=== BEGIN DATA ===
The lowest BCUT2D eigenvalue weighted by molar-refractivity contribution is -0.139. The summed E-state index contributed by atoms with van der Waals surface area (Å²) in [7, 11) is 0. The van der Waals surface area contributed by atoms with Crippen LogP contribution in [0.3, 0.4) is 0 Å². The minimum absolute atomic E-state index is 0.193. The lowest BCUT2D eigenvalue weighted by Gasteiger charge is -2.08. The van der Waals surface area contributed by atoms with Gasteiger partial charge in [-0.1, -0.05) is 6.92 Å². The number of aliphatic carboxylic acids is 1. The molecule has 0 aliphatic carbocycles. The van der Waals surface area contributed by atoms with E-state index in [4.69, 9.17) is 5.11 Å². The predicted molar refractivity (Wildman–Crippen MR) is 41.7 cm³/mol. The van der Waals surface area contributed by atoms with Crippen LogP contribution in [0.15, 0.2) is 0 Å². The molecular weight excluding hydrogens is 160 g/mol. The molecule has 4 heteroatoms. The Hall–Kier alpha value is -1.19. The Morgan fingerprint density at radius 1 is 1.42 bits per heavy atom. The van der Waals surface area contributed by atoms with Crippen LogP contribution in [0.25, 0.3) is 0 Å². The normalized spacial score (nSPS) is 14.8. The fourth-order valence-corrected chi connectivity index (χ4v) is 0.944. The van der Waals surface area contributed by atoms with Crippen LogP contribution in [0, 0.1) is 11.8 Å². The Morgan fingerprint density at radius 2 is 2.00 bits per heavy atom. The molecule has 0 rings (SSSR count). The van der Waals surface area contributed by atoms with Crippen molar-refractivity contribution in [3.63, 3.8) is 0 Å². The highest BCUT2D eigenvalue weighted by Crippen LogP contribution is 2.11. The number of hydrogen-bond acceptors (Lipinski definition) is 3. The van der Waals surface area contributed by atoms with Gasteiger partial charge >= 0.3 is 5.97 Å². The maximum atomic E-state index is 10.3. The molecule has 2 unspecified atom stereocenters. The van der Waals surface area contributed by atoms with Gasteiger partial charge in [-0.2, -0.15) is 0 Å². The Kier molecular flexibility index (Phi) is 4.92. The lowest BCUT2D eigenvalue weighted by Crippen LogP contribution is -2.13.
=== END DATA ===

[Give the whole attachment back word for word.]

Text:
The lowest BCUT2D eigenvalue weighted by molar-refractivity contribution is -0.139. The summed E-state index contributed by atoms with van der Waals surface area (Å²) in [7, 11) is 0. The van der Waals surface area contributed by atoms with Crippen LogP contribution in [0.3, 0.4) is 0 Å². The minimum absolute atomic E-state index is 0.193. The lowest BCUT2D eigenvalue weighted by Gasteiger charge is -2.08. The van der Waals surface area contributed by atoms with Gasteiger partial charge in [-0.1, -0.05) is 6.92 Å². The number of aliphatic carboxylic acids is 1. The molecule has 0 aliphatic carbocycles. The van der Waals surface area contributed by atoms with E-state index in [4.69, 9.17) is 5.11 Å². The predicted molar refractivity (Wildman–Crippen MR) is 41.7 cm³/mol. The van der Waals surface area contributed by atoms with Crippen LogP contribution in [0.15, 0.2) is 0 Å². The molecular weight excluding hydrogens is 160 g/mol. The molecule has 4 heteroatoms. The Hall–Kier alpha value is -1.19. The Morgan fingerprint density at radius 1 is 1.42 bits per heavy atom. The van der Waals surface area contributed by atoms with Crippen LogP contribution in [0.25, 0.3) is 0 Å². The normalized spacial score (nSPS) is 14.8. The fourth-order valence-corrected chi connectivity index (χ4v) is 0.944. The van der Waals surface area contributed by atoms with Crippen LogP contribution in [0, 0.1) is 11.8 Å². The Morgan fingerprint density at radius 2 is 2.00 bits per heavy atom. The molecule has 0 rings (SSSR count). The van der Waals surface area contributed by atoms with Crippen molar-refractivity contribution in [3.63, 3.8) is 0 Å². The highest BCUT2D eigenvalue weighted by Crippen LogP contribution is 2.11. The number of hydrogen-bond acceptors (Lipinski definition) is 3. The van der Waals surface area contributed by atoms with Gasteiger partial charge >= 0.3 is 5.97 Å². The maximum atomic E-state index is 10.3. The molecule has 2 unspecified atom stereocenters. The van der Waals surface area contributed by atoms with Gasteiger partial charge in [-0.2, -0.15) is 0 Å². The Kier molecular flexibility index (Phi) is 4.92. The lowest BCUT2D eigenvalue weighted by Crippen LogP contribution is -2.13.